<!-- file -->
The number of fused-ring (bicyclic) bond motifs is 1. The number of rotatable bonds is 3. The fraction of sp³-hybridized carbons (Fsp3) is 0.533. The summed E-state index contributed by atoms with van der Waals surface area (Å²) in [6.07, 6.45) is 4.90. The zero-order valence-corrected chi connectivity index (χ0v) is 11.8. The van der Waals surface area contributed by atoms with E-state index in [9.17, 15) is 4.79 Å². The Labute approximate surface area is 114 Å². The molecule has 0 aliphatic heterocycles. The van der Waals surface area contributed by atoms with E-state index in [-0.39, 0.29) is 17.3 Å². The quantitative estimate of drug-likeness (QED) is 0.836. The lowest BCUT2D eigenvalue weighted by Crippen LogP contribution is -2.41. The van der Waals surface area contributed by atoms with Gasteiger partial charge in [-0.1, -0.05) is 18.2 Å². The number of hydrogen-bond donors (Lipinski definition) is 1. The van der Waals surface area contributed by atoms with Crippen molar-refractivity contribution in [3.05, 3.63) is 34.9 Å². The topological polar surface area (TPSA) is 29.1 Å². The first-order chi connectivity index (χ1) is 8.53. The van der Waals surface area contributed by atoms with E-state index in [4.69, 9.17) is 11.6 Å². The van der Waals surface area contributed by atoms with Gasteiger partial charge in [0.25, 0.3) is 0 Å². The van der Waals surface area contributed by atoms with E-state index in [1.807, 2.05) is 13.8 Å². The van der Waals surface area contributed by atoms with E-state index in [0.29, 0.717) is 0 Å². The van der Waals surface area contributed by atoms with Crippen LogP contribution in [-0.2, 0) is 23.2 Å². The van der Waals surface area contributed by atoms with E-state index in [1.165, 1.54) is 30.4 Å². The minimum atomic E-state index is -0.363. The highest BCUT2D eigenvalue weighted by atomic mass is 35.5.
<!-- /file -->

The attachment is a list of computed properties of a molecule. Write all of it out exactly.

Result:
The number of fused-ring (bicyclic) bond motifs is 1. The number of rotatable bonds is 3. The fraction of sp³-hybridized carbons (Fsp3) is 0.533. The summed E-state index contributed by atoms with van der Waals surface area (Å²) in [6.07, 6.45) is 4.90. The zero-order valence-corrected chi connectivity index (χ0v) is 11.8. The van der Waals surface area contributed by atoms with E-state index in [9.17, 15) is 4.79 Å². The Labute approximate surface area is 114 Å². The molecule has 0 aliphatic heterocycles. The van der Waals surface area contributed by atoms with E-state index in [-0.39, 0.29) is 17.3 Å². The quantitative estimate of drug-likeness (QED) is 0.836. The lowest BCUT2D eigenvalue weighted by Crippen LogP contribution is -2.41. The van der Waals surface area contributed by atoms with Gasteiger partial charge in [-0.1, -0.05) is 18.2 Å². The number of hydrogen-bond donors (Lipinski definition) is 1. The van der Waals surface area contributed by atoms with Crippen molar-refractivity contribution in [3.05, 3.63) is 34.9 Å². The topological polar surface area (TPSA) is 29.1 Å². The first-order chi connectivity index (χ1) is 8.53. The van der Waals surface area contributed by atoms with E-state index in [4.69, 9.17) is 11.6 Å². The van der Waals surface area contributed by atoms with Gasteiger partial charge in [0.25, 0.3) is 0 Å². The van der Waals surface area contributed by atoms with E-state index in [1.807, 2.05) is 13.8 Å². The van der Waals surface area contributed by atoms with E-state index in [0.29, 0.717) is 0 Å². The van der Waals surface area contributed by atoms with Crippen LogP contribution in [-0.2, 0) is 23.2 Å². The van der Waals surface area contributed by atoms with E-state index in [1.165, 1.54) is 30.4 Å². The minimum atomic E-state index is -0.363. The highest BCUT2D eigenvalue weighted by atomic mass is 35.5.